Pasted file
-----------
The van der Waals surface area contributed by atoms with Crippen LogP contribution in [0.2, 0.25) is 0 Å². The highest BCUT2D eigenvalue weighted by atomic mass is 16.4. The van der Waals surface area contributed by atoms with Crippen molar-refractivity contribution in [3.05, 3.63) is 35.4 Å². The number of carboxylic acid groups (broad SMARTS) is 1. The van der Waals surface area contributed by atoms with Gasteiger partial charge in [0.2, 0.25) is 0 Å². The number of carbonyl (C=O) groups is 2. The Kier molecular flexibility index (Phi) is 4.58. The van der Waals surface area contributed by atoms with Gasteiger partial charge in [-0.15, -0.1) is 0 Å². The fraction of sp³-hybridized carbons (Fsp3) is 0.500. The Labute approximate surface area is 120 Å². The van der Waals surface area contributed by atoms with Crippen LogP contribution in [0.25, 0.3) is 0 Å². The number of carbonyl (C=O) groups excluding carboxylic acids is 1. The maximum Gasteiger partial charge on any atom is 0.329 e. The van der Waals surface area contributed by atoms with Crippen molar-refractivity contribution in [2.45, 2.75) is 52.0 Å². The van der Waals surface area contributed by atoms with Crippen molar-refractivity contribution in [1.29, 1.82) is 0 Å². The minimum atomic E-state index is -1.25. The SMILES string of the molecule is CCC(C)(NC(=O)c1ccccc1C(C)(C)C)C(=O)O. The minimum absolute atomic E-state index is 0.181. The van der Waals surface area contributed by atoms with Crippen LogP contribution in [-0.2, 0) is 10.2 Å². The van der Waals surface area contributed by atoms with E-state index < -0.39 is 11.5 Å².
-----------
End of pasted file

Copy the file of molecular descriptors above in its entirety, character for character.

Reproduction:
The van der Waals surface area contributed by atoms with Crippen LogP contribution in [0.2, 0.25) is 0 Å². The highest BCUT2D eigenvalue weighted by atomic mass is 16.4. The van der Waals surface area contributed by atoms with Crippen molar-refractivity contribution in [3.05, 3.63) is 35.4 Å². The number of carboxylic acid groups (broad SMARTS) is 1. The van der Waals surface area contributed by atoms with Gasteiger partial charge in [0.2, 0.25) is 0 Å². The number of carbonyl (C=O) groups is 2. The Kier molecular flexibility index (Phi) is 4.58. The van der Waals surface area contributed by atoms with Gasteiger partial charge in [-0.15, -0.1) is 0 Å². The fraction of sp³-hybridized carbons (Fsp3) is 0.500. The Labute approximate surface area is 120 Å². The van der Waals surface area contributed by atoms with Crippen LogP contribution in [0.25, 0.3) is 0 Å². The number of carbonyl (C=O) groups excluding carboxylic acids is 1. The maximum Gasteiger partial charge on any atom is 0.329 e. The van der Waals surface area contributed by atoms with Crippen molar-refractivity contribution in [2.45, 2.75) is 52.0 Å². The van der Waals surface area contributed by atoms with Crippen molar-refractivity contribution in [1.29, 1.82) is 0 Å². The minimum atomic E-state index is -1.25. The SMILES string of the molecule is CCC(C)(NC(=O)c1ccccc1C(C)(C)C)C(=O)O. The minimum absolute atomic E-state index is 0.181. The van der Waals surface area contributed by atoms with Crippen LogP contribution in [-0.2, 0) is 10.2 Å². The van der Waals surface area contributed by atoms with E-state index < -0.39 is 11.5 Å².